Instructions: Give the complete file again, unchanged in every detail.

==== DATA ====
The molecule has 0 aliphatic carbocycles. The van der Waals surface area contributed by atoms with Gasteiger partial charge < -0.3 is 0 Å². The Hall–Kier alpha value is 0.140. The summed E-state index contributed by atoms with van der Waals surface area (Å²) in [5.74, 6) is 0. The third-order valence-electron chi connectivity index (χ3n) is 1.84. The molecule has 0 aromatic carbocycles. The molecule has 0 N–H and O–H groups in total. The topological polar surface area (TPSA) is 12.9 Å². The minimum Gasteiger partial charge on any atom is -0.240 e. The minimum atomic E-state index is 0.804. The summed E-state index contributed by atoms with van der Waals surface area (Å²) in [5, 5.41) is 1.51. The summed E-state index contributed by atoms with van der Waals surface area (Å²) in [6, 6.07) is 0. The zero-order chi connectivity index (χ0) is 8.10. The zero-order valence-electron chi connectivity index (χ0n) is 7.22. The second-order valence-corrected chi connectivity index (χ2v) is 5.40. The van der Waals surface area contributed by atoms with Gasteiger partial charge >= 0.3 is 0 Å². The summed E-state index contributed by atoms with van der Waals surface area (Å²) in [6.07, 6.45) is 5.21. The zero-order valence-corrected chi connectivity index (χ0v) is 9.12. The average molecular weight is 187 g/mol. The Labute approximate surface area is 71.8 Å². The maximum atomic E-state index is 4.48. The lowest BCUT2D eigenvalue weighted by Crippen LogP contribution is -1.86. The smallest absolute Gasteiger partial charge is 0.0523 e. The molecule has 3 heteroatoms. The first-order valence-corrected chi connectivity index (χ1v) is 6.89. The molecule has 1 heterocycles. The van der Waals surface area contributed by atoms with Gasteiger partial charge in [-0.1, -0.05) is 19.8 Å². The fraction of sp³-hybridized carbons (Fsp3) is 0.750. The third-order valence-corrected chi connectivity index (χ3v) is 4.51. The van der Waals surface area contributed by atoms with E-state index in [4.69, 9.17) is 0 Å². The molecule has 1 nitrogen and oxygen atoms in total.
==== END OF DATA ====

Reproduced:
The molecule has 0 aliphatic carbocycles. The van der Waals surface area contributed by atoms with Gasteiger partial charge < -0.3 is 0 Å². The Hall–Kier alpha value is 0.140. The summed E-state index contributed by atoms with van der Waals surface area (Å²) in [5.74, 6) is 0. The third-order valence-electron chi connectivity index (χ3n) is 1.84. The molecule has 0 aromatic carbocycles. The molecule has 0 N–H and O–H groups in total. The topological polar surface area (TPSA) is 12.9 Å². The minimum Gasteiger partial charge on any atom is -0.240 e. The minimum atomic E-state index is 0.804. The summed E-state index contributed by atoms with van der Waals surface area (Å²) in [5, 5.41) is 1.51. The summed E-state index contributed by atoms with van der Waals surface area (Å²) in [6, 6.07) is 0. The zero-order chi connectivity index (χ0) is 8.10. The zero-order valence-electron chi connectivity index (χ0n) is 7.22. The second-order valence-corrected chi connectivity index (χ2v) is 5.40. The van der Waals surface area contributed by atoms with Gasteiger partial charge >= 0.3 is 0 Å². The summed E-state index contributed by atoms with van der Waals surface area (Å²) in [6.07, 6.45) is 5.21. The zero-order valence-corrected chi connectivity index (χ0v) is 9.12. The average molecular weight is 187 g/mol. The Labute approximate surface area is 71.8 Å². The maximum atomic E-state index is 4.48. The lowest BCUT2D eigenvalue weighted by Crippen LogP contribution is -1.86. The smallest absolute Gasteiger partial charge is 0.0523 e. The molecule has 3 heteroatoms. The first-order valence-corrected chi connectivity index (χ1v) is 6.89. The molecule has 1 heterocycles. The van der Waals surface area contributed by atoms with Gasteiger partial charge in [-0.1, -0.05) is 19.8 Å². The fraction of sp³-hybridized carbons (Fsp3) is 0.750. The third-order valence-corrected chi connectivity index (χ3v) is 4.51. The van der Waals surface area contributed by atoms with E-state index in [4.69, 9.17) is 0 Å². The molecule has 1 nitrogen and oxygen atoms in total.